AWEISSMANN100x135Last week, technology guru Scott Klososky reminded a group of travel executives at a Travel Weekly Leadership Forum that companies, even entire industries, pay a very high price if they ignore technology trends.

Often, Klososky said, executives believe that because none of their competitors is pushing the edges of technology, they have no compelling reason to divert energy and resources to do so themselves.

The problem with that thinking, he said, is that technologists from outside your industry will come in and eat your lunch. As an example, he pointed out that a computer company, Apple, is now the largest seller of music in the world, leapfrogging over labels like Sony, retailers like Sam Goody and others in the music industry.

Actually, Klososky didn’t need to go to another industry to find examples. Expedia, No. 3 on Travel Weekly’s 2009 Power List, was founded on the campus of software giant Microsoft. No. 7 Travelocity was cooked up by the mainframe geeks at Sabre. In fact, not one of the online travel agencies on the Power List was hatched by an agency that existed before consumers had access to the Web. 

TripAdvisor founder Stephen Kaufer once told me that he came from a technology background and, basically, looked around for an industry where he could launch a blog site. He saw a big fat opening in travel. He didn’t invent blogging; he just noticed that no one who was already in the travel space bothered to pick up on the trend.

No question, technologists have certain advantages when they enter an industry, and Apple, Microsoft and Sabre already possessed significant resources and the necessary skill sets for success. Even if traditional agency executives had deep insights into how, for example, augmented reality or brain-computer interface technology could be applied to sell travel, they would have significant challenges in realizing their visions.

Though Klososky spoke about cutting-edge technologies, up to and including robotic soldiers and computer implants in humans, his underlying point was not that travel companies need to seize on those particular advancements to market vacations, but rather that it’s bad for businesses not to ponder how technology, both existing and over the horizon, can be employed.

In reality, technology companies will in most cases have an advantage over whatever industry they choose to enter because it’s easier for them to learn our industry than it is for us to learn theirs. But unless you go back to the 1960s, travel’s track record in exploiting cutting-edge technology seems particularly weak. Many legacy retailers were initially caught flatfooted by the potential of Web commerce. Startup Amazon.com, for example, was first out of the gate to sell books online. But Barnes & Noble wasn’t stunned into inaction, as American Express appears to be almost 15 years after leisure travel was first put up for sale on the Web.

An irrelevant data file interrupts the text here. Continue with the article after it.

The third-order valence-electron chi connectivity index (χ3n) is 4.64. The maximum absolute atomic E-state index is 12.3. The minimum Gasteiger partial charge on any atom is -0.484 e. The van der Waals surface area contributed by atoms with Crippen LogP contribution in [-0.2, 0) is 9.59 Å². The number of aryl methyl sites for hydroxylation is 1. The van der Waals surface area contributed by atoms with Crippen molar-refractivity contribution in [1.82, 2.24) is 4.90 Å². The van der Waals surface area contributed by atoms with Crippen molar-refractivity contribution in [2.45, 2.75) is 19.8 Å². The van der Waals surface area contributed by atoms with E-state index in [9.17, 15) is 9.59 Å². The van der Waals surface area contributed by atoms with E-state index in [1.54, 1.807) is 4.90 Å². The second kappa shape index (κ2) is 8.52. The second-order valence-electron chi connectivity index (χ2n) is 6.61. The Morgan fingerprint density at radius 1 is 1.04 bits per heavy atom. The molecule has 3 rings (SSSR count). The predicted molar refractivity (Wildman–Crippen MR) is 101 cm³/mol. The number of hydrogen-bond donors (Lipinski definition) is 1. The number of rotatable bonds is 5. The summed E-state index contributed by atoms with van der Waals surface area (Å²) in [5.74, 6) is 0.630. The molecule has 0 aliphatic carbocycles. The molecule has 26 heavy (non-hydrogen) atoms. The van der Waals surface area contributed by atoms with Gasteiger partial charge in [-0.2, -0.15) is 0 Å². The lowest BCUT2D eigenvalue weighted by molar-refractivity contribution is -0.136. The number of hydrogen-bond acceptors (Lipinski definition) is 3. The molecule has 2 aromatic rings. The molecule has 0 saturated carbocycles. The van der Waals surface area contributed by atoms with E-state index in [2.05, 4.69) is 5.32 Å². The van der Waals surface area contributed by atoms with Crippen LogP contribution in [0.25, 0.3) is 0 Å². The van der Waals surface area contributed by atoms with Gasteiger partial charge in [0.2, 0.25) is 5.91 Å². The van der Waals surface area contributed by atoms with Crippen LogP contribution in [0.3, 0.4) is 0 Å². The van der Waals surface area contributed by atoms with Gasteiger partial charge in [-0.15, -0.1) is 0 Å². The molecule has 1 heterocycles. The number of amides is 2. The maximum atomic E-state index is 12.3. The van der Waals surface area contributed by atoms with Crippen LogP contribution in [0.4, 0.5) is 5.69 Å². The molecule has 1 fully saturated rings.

Today there are many agencies selling travel online, including some that have a brick-and-mortar legacy. But as a group, traditional travel agencies are given low marks by suppliers when it comes to exploiting even long-established technologies.

A few days before Klososky spoke, I moderated a panel at Vacation.com’s national conference. Onstage with me were Steve Gorga, president of Travel Impressions; Vicki Freed, Royal Caribbean’s senior vice president for sales and trade support and services; Scott Nisbet, senior vice president and COO of Globus; Bill Smith, senior vice president of sales and marketing for Crystal Cruises; Michele Saegesser, vice president of sales for Viking River Cruises; and Steve Tracas, CEO of Vacation.com.

I read a series of statements and asked panelists to respond only “true” or “false.” Among those statements was: “On the whole, I am satisfied with travel agents’ expertise in database marketing.”

It was the only statement for which there was complete agreement among the panel: “False.” “False.” “False.” “False.” “False.” “False.”

I want to emphasize that my query on stage did not single out Vacation.com agents but asked about agents as a whole. It was clear to me from the discussion on stage that these suppliers are very concerned about the general health of travel agencies and that they believe agents would benefit by taking advantage of existing technologies, some of which have been available for a decade or more.

I worry that suppliers may tire of waiting for some agents to exploit basic marketing technology. Every one of those suppliers on stage has sophisticated database marketing tools, and they all currently use them to market directly to consumers. Some instruct consumers to book only through travel agents; others provide options to book direct.

It’s not only other agencies or even technologists outside of travel that will swoop in on the business of agencies that ignore the power of technology. Their supplier partners will not indefinitely forgo exploiting powerful sales and marketing tools in deference to agents who are technophobes.

Tour operators and cruise lines don’t need to deploy an army of robotic soldiers to replace travel agencies that refuse to get serious about database marketing. They can disintermediate using 1990s technology that some agents still ignore.

Contact Arnie Weissmann at [email protected], or follow him on Twitter at twitter.com/awtravelweekly.

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